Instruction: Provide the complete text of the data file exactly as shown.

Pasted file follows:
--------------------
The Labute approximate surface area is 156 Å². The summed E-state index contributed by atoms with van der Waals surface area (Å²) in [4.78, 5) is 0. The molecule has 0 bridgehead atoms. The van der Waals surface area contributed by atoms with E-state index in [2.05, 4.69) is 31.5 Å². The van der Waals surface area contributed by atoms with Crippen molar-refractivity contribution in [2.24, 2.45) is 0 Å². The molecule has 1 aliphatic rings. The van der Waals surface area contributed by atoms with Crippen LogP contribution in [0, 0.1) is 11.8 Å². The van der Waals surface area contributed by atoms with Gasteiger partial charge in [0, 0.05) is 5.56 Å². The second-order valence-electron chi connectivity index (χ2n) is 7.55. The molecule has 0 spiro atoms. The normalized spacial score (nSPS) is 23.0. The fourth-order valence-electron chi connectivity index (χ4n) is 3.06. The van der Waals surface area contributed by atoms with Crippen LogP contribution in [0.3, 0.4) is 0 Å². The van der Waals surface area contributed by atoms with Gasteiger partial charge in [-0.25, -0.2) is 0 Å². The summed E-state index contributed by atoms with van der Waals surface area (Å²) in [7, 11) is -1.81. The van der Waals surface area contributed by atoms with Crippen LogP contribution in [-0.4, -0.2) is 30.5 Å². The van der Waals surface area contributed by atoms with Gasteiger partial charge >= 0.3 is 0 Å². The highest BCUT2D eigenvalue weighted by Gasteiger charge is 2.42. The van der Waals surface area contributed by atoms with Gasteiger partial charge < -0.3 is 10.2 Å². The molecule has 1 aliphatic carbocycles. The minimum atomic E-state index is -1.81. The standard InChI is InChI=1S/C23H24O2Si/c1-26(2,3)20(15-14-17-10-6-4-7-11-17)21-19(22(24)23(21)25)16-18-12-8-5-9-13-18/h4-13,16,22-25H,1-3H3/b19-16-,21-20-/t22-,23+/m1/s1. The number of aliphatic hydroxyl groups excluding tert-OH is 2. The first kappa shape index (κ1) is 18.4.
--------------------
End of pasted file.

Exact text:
The Labute approximate surface area is 156 Å². The summed E-state index contributed by atoms with van der Waals surface area (Å²) in [4.78, 5) is 0. The molecule has 0 bridgehead atoms. The van der Waals surface area contributed by atoms with E-state index in [2.05, 4.69) is 31.5 Å². The van der Waals surface area contributed by atoms with Crippen molar-refractivity contribution in [2.24, 2.45) is 0 Å². The molecule has 1 aliphatic rings. The van der Waals surface area contributed by atoms with Crippen LogP contribution in [0, 0.1) is 11.8 Å². The van der Waals surface area contributed by atoms with Gasteiger partial charge in [0, 0.05) is 5.56 Å². The second-order valence-electron chi connectivity index (χ2n) is 7.55. The molecule has 0 spiro atoms. The normalized spacial score (nSPS) is 23.0. The fourth-order valence-electron chi connectivity index (χ4n) is 3.06. The van der Waals surface area contributed by atoms with Crippen LogP contribution in [0.3, 0.4) is 0 Å². The van der Waals surface area contributed by atoms with Gasteiger partial charge in [-0.25, -0.2) is 0 Å². The summed E-state index contributed by atoms with van der Waals surface area (Å²) in [7, 11) is -1.81. The van der Waals surface area contributed by atoms with Crippen LogP contribution in [-0.4, -0.2) is 30.5 Å². The van der Waals surface area contributed by atoms with Gasteiger partial charge >= 0.3 is 0 Å². The highest BCUT2D eigenvalue weighted by Gasteiger charge is 2.42. The van der Waals surface area contributed by atoms with Gasteiger partial charge < -0.3 is 10.2 Å². The molecule has 1 aliphatic carbocycles. The minimum atomic E-state index is -1.81. The standard InChI is InChI=1S/C23H24O2Si/c1-26(2,3)20(15-14-17-10-6-4-7-11-17)21-19(22(24)23(21)25)16-18-12-8-5-9-13-18/h4-13,16,22-25H,1-3H3/b19-16-,21-20-/t22-,23+/m1/s1. The number of aliphatic hydroxyl groups excluding tert-OH is 2. The first kappa shape index (κ1) is 18.4.